Featured Research

from universities, journals, and other organizations

Severe flu increases risk of Parkinson's

Date:
July 20, 2012
Source:
University of British Columbia
Summary:
Severe influenza doubles the odds that a person will develop Parkinson's disease later in life, according to researchers.

Severe influenza doubles the odds that a person will develop Parkinson's disease later in life, according to University of British Columbia researchers.

Related Articles


However, the opposite is true for people who contracted a typical case of red measles as children -- they are 35 per cent less likely to develop Parkinson's, a nervous system disorder marked by slowness of movement, shaking, stiffness, and in the later stages, loss of balance.

The findings by researchers at UBC's School of Population and Public Health and the Pacific Parkinson's Research Centre, published online this month in the journal Movement Disorders, are based on interviews with 403 Parkinson's patients and 405 healthy people in British Columbia, Canada.

Lead author Anne Harris also examined whether occupational exposure to vibrations -- such as operating construction equipment -- had any effect on the risk of Parkinson's. In another study, published online this month by the American Journal of Epidemiology, she and her collaborators reported that occupational exposure actually decreased the risk of developing the disease by 33 percent, compared to people whose jobs involved no exposure.

Meanwhile, Harris found that those exposed to high-intensity vibrations -- for example, by driving snowmobiles, military tanks or high-speed boats -- had a consistently higher risk of developing Parkinson's than people whose jobs involved lower-intensity vibrations (for example, operating road vehicles). The elevated risk fell short of the statistical significance typically used to establish a correlation, but was strong and consistent enough to suggest an avenue for further study, Harris says.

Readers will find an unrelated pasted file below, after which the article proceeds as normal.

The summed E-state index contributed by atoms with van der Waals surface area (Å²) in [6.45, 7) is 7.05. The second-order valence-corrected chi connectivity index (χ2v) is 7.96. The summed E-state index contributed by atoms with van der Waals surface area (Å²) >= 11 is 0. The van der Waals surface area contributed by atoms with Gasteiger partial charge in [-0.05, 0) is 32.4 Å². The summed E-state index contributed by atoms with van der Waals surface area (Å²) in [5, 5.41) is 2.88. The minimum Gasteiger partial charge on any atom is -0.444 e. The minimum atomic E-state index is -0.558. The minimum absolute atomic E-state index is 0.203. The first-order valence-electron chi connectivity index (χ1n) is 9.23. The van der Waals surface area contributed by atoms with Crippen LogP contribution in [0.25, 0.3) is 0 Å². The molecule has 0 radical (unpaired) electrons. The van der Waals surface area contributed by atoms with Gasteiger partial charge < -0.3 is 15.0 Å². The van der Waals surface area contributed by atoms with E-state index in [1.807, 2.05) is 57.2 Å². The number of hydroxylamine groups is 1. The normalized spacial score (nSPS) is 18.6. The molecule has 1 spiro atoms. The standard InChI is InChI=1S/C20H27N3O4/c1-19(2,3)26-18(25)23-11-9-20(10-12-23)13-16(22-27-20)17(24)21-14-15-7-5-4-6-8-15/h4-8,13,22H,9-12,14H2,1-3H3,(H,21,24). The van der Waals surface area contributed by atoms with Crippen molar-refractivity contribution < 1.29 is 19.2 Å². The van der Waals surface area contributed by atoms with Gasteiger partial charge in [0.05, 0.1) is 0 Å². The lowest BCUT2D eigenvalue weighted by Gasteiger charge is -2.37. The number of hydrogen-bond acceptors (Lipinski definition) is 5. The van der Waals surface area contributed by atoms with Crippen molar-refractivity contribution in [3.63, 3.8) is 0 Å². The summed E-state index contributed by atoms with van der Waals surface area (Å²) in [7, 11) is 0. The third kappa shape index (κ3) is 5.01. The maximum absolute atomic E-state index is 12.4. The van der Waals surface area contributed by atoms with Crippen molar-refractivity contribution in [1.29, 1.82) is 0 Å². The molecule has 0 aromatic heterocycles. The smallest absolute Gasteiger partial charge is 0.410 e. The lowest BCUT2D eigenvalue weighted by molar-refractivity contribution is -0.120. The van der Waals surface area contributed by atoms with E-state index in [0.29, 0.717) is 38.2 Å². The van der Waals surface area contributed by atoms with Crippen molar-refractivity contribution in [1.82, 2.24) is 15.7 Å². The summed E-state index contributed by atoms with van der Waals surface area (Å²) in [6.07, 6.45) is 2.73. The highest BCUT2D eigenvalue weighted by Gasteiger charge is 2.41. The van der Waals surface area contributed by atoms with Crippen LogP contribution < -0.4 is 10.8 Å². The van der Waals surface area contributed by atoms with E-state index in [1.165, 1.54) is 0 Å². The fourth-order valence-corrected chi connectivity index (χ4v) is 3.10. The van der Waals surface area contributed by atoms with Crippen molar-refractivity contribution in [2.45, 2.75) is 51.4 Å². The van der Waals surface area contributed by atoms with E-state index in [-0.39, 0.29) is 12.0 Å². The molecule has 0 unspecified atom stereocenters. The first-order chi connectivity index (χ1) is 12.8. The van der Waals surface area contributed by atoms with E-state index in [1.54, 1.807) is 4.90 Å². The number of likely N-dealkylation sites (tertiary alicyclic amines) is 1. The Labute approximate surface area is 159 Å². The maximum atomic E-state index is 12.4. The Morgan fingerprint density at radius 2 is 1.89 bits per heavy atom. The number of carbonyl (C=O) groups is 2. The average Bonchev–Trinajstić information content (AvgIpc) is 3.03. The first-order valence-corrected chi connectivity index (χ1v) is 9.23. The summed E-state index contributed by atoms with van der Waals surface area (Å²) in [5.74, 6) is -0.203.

"There are no cures or prevention programs for Parkinson's, in part because we still don't understand what triggers it in some people and not others," says Harris, who conducted the research while earning her doctorate at UBC. "This kind of painstaking epidemiological detective work is crucial in identifying the mechanisms that might be at work, allowing the development of effective prevention strategies."

Background information

Parkinson's disease results when brain cells that make the neurotransmitter dopamine are destroyed, preventing the brain from transmitting messages to muscles. The disease typically strikes people over age 50. Although some cases are genetic in origin, the cause for most cases of the disease is still unknown; possible explanations include repeated head trauma, or exposure to viruses or chemical compounds.

Treatment: There is no cure for Parkinson's, only medications to treat the symptoms.


Story Source:

The above story is based on materials provided by University of British Columbia. Note: Materials may be edited for content and length.


Journal References:

  1. M. Anne Harris, Joseph K. Tsui, Stephen A. Marion, Hui Shen, Kay Teschke. Association of Parkinson's disease with infections and occupational exposure to possible vectors. Movement Disorders, 2012; DOI: 10.1002/mds.25077
  2. M. A. Harris, S. A. Marion, J. J. Spinelli, J. K. C. Tsui, K. Teschke. Occupational Exposure to Whole-Body Vibration and Parkinson's Disease: Results From a Population-based Case-Control Study. American Journal of Epidemiology, 2012; DOI: 10.1093/aje/kws017